Could Jim Webb Mount Credible Challenge to Clinton?
Jim Webb could be Hillary Clinton's worst nightmare.
The former one-term Virginia senator and Vietnam War veteran is making sounds about running for president as a Democrat. He was in Iowa last month; a New Hampshire trip may be in the offing, and he's giving a major speech at the National Press Club in two weeks.
He seems an improbable candidate. He has taken illiberal positions, was President Ronald Reagan's Navy secretary, has few relationships within the Democratic Party, and has no serious fundraising network.
What he does possess is a long-held and forceful opposition to U.S. interventions in Iraq and Libya, and potentially Syria, as well as solid anti-Wall Street credentials. In Democratic primaries, these may be Clinton's greatest impediments to rallying a hard-core activist base.
In 2002, Webb warned of the perils of invading and occupying Iraq; he has been proven right by the violence and sectarian strife of the post-Saddam Hussein era. As a senator, Clinton voted for the war and supported it for years. She recently acknowledged she had been wrong.
As secretary of state, Clinton was the chief advocate in the Barack Obama administration for intervening against Muammar Qaddafi. When the Libyan dictator was toppled and killed in 2011, she thought it would be her signature foreign-policy achievement.
Webb, then a senator, adamantly opposed this venture. The U.S. has since withdrawn its personnel from Libya, and radical jihadists now occupy a compound belonging to the U.S. embassy.
Clinton recently said she disagreed with Obama's decision not to intervene in the Syrian civil war. Webb warns that the Syrian opposition includes not only elements friendly to the U.S., but also the radical Islamic State forces that have wreaked mayhem there and in Iraq, murdering thousands and beheading two American journalists. Syria, he has warned, is "Lebanon on steroids."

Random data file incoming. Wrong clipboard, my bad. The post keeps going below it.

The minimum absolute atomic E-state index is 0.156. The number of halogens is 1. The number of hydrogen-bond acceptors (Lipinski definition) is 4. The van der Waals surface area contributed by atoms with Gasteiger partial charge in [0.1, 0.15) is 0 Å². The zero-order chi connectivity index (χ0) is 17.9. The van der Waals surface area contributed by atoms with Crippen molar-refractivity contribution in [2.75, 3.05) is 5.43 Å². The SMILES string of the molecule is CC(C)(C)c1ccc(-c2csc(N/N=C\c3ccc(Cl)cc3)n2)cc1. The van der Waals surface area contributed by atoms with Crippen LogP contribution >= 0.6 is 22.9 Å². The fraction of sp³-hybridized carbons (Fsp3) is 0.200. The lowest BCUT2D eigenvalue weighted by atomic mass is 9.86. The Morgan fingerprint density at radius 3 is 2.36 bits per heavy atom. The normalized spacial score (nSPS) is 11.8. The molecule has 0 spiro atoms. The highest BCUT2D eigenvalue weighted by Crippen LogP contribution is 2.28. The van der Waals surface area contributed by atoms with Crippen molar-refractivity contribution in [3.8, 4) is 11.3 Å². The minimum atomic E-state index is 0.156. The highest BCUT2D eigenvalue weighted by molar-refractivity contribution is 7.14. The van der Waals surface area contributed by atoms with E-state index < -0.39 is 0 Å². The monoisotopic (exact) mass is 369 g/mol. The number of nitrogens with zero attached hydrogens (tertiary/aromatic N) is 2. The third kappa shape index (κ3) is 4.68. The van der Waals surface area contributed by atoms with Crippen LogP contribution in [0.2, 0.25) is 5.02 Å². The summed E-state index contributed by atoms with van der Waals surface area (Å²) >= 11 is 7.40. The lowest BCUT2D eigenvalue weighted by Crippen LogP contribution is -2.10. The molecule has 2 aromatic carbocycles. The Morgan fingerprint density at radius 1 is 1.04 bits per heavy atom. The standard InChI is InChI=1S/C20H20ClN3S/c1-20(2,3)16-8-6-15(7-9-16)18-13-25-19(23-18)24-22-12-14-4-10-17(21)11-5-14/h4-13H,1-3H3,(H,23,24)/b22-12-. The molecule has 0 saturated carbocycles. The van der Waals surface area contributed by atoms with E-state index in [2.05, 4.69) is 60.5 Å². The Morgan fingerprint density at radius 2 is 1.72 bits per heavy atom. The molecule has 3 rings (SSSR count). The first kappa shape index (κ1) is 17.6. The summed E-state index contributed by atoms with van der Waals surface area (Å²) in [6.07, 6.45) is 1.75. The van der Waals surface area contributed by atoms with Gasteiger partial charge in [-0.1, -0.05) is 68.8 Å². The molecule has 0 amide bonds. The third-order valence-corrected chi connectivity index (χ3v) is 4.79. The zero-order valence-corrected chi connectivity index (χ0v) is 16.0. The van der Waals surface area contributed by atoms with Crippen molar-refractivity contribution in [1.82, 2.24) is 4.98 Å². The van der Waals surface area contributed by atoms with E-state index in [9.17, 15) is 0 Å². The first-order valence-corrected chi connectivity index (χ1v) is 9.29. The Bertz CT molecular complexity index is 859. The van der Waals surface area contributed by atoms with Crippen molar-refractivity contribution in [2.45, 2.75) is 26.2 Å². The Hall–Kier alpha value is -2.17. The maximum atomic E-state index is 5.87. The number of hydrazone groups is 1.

Clinton has close ties to Wall Street, a source of campaign funds for her and the Clinton Foundation. Since leaving office, she has received large speaking fees from hedge funds, private-equity companies and big banks such as Goldman Sachs Group Inc.
Webb, 68, has long taken a populist, anti-Wall Street stance. In 2007, he delivered the Democratic response to President George W. Bush's State of the Union address. Webb declared that the health of American society should be measured "not with the numbers that come out of Wall Street, but with the living conditions that exist on Main Street."
He pushed a measure to slap a special tax on big bonuses paid out by Wall Street companies that received government assistance during the financial crisis. When it failed, he complained that Democrats, beholden to Wall Street, killed it.
If Webb decides to run -- fearlessness and unpredictability are his trademarks -- there's plenty of ammunition against him. He's against gun control, and he has made comments that angered feminists, many of whom consider Clinton a cause as well as a candidate, and environmentalists. He also has been involved in numerous personal controversies.
In a recent Virginia Senate debate, Republican Ed Gillespie sought to paint the moderate Democratic incumbent, Mark Warner, as too left, citing occasions when he didn't join Webb in voting along a more conservative line.
The maverick lawmaker had a few notable successes, passing a major veterans' education bill, putting criminal justice reform on the agenda, and calling for a pivot to Asia before Obama was elected. He has criticized executive overreach by both Bush and Obama.
A decorated war hero -- he received the Navy Cross for "extraordinary heroism" -- and author of nine books, he would run principally on the issues most likely to cut Clinton: opposition to an interventionist-centered foreign policy and softness toward Wall Street. He would bring more authenticity to these two issues than any other would-be Clinton challenger. In Iowa, he made no secret of his criticism of Clinton's tenure at State.
Clintonites will dismiss the Webb threat by pointing to his political weaknesses. But here's a safe bet: They will closely monitor his Sept. 23 Press Club speech.
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